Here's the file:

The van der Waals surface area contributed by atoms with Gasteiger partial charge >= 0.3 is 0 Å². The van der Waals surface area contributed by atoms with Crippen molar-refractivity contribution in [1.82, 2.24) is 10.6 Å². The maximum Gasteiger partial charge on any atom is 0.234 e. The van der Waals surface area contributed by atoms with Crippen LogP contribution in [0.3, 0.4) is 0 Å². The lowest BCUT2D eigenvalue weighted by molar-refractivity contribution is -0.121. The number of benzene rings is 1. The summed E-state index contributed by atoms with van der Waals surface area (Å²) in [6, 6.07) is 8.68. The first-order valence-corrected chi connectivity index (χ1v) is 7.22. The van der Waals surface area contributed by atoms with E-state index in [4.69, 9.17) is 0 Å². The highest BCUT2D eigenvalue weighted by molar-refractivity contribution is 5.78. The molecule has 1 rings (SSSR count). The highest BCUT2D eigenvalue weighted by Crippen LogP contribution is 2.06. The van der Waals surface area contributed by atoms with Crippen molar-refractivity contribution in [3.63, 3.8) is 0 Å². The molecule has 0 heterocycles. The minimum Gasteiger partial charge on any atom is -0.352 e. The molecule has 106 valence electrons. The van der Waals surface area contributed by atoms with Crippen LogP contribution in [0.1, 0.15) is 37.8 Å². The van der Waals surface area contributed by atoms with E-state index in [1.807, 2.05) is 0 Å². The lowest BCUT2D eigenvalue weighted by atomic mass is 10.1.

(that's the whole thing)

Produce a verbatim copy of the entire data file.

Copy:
The van der Waals surface area contributed by atoms with Gasteiger partial charge >= 0.3 is 0 Å². The van der Waals surface area contributed by atoms with Crippen molar-refractivity contribution in [1.82, 2.24) is 10.6 Å². The maximum Gasteiger partial charge on any atom is 0.234 e. The van der Waals surface area contributed by atoms with Crippen LogP contribution in [0.3, 0.4) is 0 Å². The lowest BCUT2D eigenvalue weighted by molar-refractivity contribution is -0.121. The number of benzene rings is 1. The summed E-state index contributed by atoms with van der Waals surface area (Å²) in [6, 6.07) is 8.68. The first-order valence-corrected chi connectivity index (χ1v) is 7.22. The van der Waals surface area contributed by atoms with E-state index in [4.69, 9.17) is 0 Å². The highest BCUT2D eigenvalue weighted by molar-refractivity contribution is 5.78. The molecule has 1 rings (SSSR count). The highest BCUT2D eigenvalue weighted by Crippen LogP contribution is 2.06. The van der Waals surface area contributed by atoms with Crippen molar-refractivity contribution in [3.63, 3.8) is 0 Å². The molecule has 0 heterocycles. The minimum Gasteiger partial charge on any atom is -0.352 e. The molecule has 106 valence electrons. The van der Waals surface area contributed by atoms with Crippen LogP contribution in [0.1, 0.15) is 37.8 Å². The van der Waals surface area contributed by atoms with E-state index in [1.807, 2.05) is 0 Å². The lowest BCUT2D eigenvalue weighted by atomic mass is 10.1.